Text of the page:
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Cell communication and signaling : CCS

The CXCR4 antagonist plerixafor (AMD3100) promotes proliferation of Ewing sarcoma cell lines in vitro and activates receptor tyrosine kinase signaling.


PMID 29776413

Abstract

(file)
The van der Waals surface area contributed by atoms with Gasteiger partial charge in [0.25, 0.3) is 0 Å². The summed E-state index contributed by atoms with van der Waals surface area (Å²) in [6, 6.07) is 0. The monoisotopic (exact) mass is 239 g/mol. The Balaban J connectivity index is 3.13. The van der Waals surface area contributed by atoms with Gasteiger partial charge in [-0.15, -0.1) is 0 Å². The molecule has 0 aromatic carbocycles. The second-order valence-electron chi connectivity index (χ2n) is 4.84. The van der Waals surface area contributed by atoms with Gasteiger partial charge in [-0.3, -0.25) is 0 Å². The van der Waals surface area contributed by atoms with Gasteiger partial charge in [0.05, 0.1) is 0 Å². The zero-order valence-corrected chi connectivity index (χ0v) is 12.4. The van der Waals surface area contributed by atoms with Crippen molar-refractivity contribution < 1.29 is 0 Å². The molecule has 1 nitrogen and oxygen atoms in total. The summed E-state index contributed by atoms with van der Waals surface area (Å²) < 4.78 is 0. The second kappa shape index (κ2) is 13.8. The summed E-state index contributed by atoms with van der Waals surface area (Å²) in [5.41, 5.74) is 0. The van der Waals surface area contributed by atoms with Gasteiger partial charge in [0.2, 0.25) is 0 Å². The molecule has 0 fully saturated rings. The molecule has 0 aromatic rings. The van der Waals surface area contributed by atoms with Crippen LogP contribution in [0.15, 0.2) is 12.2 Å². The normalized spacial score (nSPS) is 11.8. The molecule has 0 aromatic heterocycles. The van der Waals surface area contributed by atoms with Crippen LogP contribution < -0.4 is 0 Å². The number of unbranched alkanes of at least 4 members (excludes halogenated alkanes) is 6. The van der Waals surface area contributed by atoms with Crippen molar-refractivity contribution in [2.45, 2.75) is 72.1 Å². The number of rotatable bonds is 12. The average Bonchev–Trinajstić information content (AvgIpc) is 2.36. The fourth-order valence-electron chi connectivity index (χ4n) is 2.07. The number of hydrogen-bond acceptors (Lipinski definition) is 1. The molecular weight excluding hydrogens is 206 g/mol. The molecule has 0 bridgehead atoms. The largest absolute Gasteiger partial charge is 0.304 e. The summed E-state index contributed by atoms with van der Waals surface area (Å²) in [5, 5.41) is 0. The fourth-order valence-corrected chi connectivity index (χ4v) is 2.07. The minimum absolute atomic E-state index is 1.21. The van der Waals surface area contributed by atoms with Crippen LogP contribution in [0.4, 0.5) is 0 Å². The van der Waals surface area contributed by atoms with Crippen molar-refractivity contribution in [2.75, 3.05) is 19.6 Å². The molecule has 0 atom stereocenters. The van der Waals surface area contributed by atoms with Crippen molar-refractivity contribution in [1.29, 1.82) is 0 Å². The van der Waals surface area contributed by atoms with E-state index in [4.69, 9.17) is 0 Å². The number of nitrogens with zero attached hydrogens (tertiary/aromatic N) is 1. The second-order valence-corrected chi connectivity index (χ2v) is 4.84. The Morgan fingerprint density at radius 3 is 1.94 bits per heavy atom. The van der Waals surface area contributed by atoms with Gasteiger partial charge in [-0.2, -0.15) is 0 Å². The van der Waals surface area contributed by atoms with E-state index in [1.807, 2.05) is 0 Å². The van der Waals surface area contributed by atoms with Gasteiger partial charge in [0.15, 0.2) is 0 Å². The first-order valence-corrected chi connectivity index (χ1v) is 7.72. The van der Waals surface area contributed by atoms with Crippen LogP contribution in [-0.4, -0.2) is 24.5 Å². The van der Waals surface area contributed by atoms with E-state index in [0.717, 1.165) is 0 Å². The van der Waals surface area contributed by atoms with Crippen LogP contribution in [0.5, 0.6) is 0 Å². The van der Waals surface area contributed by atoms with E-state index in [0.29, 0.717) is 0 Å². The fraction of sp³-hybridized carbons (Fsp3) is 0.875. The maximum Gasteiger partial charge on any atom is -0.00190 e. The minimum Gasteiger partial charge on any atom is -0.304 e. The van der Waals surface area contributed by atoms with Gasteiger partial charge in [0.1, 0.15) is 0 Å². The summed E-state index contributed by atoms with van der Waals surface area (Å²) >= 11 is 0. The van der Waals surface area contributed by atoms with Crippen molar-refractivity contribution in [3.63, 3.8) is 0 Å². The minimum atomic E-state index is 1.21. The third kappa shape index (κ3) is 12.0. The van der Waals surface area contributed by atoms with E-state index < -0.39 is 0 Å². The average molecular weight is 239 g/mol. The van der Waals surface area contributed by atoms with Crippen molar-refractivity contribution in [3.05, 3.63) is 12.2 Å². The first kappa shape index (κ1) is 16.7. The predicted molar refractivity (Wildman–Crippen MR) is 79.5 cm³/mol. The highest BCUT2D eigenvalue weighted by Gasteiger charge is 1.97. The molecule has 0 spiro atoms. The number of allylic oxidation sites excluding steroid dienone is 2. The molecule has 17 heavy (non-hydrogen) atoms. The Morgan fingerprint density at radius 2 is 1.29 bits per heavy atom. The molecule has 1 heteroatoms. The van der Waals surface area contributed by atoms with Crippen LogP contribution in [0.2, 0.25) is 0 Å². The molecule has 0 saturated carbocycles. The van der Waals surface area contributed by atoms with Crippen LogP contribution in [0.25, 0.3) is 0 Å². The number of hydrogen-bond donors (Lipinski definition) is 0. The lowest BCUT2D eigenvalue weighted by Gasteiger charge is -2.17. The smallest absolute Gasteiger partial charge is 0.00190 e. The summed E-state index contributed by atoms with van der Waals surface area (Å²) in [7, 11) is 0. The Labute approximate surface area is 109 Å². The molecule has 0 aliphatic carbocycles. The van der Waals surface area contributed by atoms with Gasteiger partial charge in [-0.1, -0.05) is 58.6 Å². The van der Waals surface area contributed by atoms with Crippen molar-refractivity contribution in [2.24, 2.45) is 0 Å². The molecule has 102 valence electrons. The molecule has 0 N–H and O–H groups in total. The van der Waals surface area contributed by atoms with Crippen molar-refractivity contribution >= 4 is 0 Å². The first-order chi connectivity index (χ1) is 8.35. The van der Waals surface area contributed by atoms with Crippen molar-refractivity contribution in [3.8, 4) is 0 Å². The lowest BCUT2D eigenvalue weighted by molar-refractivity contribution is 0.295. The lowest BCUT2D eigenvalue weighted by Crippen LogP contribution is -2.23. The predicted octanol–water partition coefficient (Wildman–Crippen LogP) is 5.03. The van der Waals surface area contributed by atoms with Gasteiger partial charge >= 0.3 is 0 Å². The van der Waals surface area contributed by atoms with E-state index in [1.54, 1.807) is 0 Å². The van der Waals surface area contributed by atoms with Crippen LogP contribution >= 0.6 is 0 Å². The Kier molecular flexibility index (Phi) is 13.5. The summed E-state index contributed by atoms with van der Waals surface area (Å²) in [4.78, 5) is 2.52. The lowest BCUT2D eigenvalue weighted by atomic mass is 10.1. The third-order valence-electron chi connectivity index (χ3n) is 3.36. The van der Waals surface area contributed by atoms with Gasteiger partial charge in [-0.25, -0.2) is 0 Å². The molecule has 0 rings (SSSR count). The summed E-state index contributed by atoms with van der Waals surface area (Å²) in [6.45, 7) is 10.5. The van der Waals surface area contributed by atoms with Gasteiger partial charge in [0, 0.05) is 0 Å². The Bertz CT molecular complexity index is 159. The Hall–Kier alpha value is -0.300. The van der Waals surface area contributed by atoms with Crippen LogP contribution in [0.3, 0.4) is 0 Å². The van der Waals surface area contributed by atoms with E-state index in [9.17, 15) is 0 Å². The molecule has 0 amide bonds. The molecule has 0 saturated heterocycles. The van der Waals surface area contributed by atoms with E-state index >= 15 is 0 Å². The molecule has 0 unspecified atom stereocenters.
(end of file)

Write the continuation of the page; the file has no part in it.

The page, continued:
The CXCR4 receptor antagonist plerixafor (AMD3100) is raising interest as an anti-cancer agent that disrupts the CXCL12-CXCR4 chemokine - receptor interaction between neoplastic cells and their microenvironment in tumor progression and metastasis. Here, we investigated plerixafor for anti-cancer activity in Ewing sarcoma, a rare and aggressive cancer of bone and soft tissues. We used a variety of methods such as cell viability and migration assays, flow cytometry, phospho-tyrosine arrays and western blotting to determine plerixafor effects on five characterized Ewing sarcoma cell lines and a low-passage culture in vitro. Unexpectedly, plerixafor led to an increase in cell viability and proliferation in standard cell growth conditions, and to chemotactic migration towards plerixafor. Exploring potential molecular mechanisms underlying this effect, we found that Ewing sarcoma cell lines divided into classes of high- and low-level CXCR4 surface expression. Proliferative plerixafor responses were observed in both groups, maintained despite significant CXCR4 down-regulation or inhibition of Gαi-protein signal transduction, and involved activation of multiple receptor tyrosine kinases (DDR2, MERTK, MST1R, NTRK1, RET), the most prominent being platelet-derived growth factor receptor beta (PDGFRB). PDGFRB was activated in response to inhibition of the CXCL12-CXCR4 axis by plerixafor and/or pertussis toxin (Gαi-protein inhibitor). Dasatinib, a multi-kinase inhibitor of both PDGFRB and the CXCR4 downstream kinase SRC, counteracted this activation in some but not all cell lines. These data suggest a feedback interaction between the CXCR4 chemokine receptor and RTK signaling cascades that elicits compensatory cell survival signaling and can shift the net effect of plerixafor towards proliferation. PDGFRB was identified as a candidate driver RTK and potential therapeutic co-target for CXCR4 in Ewing sarcoma. Although as yet limited to in vitro studies, these findings call for further investigation in the cancer - microenvironment interplay in vivo.